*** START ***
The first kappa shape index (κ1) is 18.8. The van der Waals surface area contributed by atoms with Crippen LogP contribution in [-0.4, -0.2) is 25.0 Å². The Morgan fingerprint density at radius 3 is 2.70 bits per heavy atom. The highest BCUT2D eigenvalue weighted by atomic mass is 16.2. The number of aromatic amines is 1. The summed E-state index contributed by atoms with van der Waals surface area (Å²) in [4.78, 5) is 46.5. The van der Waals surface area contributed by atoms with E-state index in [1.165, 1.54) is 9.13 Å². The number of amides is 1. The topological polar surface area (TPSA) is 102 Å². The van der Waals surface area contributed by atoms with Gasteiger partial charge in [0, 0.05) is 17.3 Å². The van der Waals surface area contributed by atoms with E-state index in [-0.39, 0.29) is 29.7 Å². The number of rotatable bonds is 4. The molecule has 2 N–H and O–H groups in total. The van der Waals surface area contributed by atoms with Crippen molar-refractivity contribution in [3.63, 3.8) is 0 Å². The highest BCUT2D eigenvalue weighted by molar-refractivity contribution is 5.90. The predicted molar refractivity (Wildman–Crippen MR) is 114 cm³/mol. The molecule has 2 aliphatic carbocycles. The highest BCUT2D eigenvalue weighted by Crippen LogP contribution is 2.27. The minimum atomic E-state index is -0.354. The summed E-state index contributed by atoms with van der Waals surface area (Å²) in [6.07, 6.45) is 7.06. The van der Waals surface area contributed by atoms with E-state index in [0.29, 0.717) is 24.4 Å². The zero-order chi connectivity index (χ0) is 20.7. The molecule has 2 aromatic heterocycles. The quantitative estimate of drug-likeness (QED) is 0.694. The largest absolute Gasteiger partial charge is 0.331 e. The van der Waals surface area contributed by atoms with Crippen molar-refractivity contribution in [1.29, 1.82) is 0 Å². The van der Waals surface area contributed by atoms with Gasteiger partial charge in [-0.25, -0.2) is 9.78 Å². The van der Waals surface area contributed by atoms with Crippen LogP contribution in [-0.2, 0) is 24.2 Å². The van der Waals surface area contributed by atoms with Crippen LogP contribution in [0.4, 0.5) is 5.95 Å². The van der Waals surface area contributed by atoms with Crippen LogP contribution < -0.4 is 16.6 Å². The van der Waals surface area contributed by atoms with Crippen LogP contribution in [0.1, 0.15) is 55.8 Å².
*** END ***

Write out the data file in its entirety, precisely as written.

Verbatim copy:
The first kappa shape index (κ1) is 18.8. The van der Waals surface area contributed by atoms with Crippen LogP contribution in [-0.4, -0.2) is 25.0 Å². The Morgan fingerprint density at radius 3 is 2.70 bits per heavy atom. The highest BCUT2D eigenvalue weighted by atomic mass is 16.2. The number of aromatic amines is 1. The summed E-state index contributed by atoms with van der Waals surface area (Å²) in [4.78, 5) is 46.5. The van der Waals surface area contributed by atoms with E-state index in [1.165, 1.54) is 9.13 Å². The number of amides is 1. The topological polar surface area (TPSA) is 102 Å². The van der Waals surface area contributed by atoms with Gasteiger partial charge in [0, 0.05) is 17.3 Å². The van der Waals surface area contributed by atoms with E-state index in [-0.39, 0.29) is 29.7 Å². The number of rotatable bonds is 4. The molecule has 2 N–H and O–H groups in total. The van der Waals surface area contributed by atoms with Crippen molar-refractivity contribution in [3.63, 3.8) is 0 Å². The highest BCUT2D eigenvalue weighted by molar-refractivity contribution is 5.90. The predicted molar refractivity (Wildman–Crippen MR) is 114 cm³/mol. The molecule has 2 aliphatic carbocycles. The highest BCUT2D eigenvalue weighted by Crippen LogP contribution is 2.27. The minimum atomic E-state index is -0.354. The summed E-state index contributed by atoms with van der Waals surface area (Å²) in [6.07, 6.45) is 7.06. The van der Waals surface area contributed by atoms with E-state index in [0.29, 0.717) is 24.4 Å². The zero-order chi connectivity index (χ0) is 20.7. The molecule has 2 aromatic heterocycles. The quantitative estimate of drug-likeness (QED) is 0.694. The largest absolute Gasteiger partial charge is 0.331 e. The van der Waals surface area contributed by atoms with Crippen molar-refractivity contribution in [1.29, 1.82) is 0 Å². The van der Waals surface area contributed by atoms with Gasteiger partial charge in [-0.25, -0.2) is 9.78 Å². The van der Waals surface area contributed by atoms with Crippen LogP contribution in [-0.2, 0) is 24.2 Å². The van der Waals surface area contributed by atoms with Crippen LogP contribution in [0.4, 0.5) is 5.95 Å². The van der Waals surface area contributed by atoms with Crippen LogP contribution < -0.4 is 16.6 Å². The van der Waals surface area contributed by atoms with Crippen LogP contribution in [0.1, 0.15) is 55.8 Å².